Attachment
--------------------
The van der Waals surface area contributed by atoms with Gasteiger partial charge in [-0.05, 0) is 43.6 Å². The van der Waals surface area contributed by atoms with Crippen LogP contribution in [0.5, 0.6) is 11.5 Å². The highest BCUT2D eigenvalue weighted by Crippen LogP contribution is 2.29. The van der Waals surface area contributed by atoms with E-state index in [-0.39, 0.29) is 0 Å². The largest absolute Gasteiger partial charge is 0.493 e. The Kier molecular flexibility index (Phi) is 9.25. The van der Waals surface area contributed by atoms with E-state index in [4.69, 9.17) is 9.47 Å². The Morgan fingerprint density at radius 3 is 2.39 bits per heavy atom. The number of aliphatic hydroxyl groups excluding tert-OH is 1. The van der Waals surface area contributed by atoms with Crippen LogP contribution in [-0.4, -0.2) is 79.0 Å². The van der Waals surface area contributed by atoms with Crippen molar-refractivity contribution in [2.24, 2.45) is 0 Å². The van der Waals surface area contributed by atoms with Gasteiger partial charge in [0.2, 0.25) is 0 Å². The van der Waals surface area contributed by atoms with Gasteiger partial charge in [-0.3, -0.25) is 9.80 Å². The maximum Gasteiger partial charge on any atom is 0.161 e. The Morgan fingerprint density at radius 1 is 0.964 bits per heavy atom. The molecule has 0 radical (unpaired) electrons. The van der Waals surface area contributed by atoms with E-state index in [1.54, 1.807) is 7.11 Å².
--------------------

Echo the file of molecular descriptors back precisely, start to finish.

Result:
The van der Waals surface area contributed by atoms with Gasteiger partial charge in [-0.05, 0) is 43.6 Å². The van der Waals surface area contributed by atoms with Crippen LogP contribution in [0.5, 0.6) is 11.5 Å². The highest BCUT2D eigenvalue weighted by Crippen LogP contribution is 2.29. The van der Waals surface area contributed by atoms with E-state index in [-0.39, 0.29) is 0 Å². The largest absolute Gasteiger partial charge is 0.493 e. The Kier molecular flexibility index (Phi) is 9.25. The van der Waals surface area contributed by atoms with E-state index in [4.69, 9.17) is 9.47 Å². The Morgan fingerprint density at radius 3 is 2.39 bits per heavy atom. The number of aliphatic hydroxyl groups excluding tert-OH is 1. The van der Waals surface area contributed by atoms with Crippen LogP contribution in [-0.4, -0.2) is 79.0 Å². The van der Waals surface area contributed by atoms with Crippen molar-refractivity contribution in [2.24, 2.45) is 0 Å². The van der Waals surface area contributed by atoms with Gasteiger partial charge in [0.2, 0.25) is 0 Å². The van der Waals surface area contributed by atoms with Gasteiger partial charge in [-0.3, -0.25) is 9.80 Å². The maximum Gasteiger partial charge on any atom is 0.161 e. The Morgan fingerprint density at radius 1 is 0.964 bits per heavy atom. The molecule has 0 radical (unpaired) electrons. The van der Waals surface area contributed by atoms with E-state index in [1.54, 1.807) is 7.11 Å².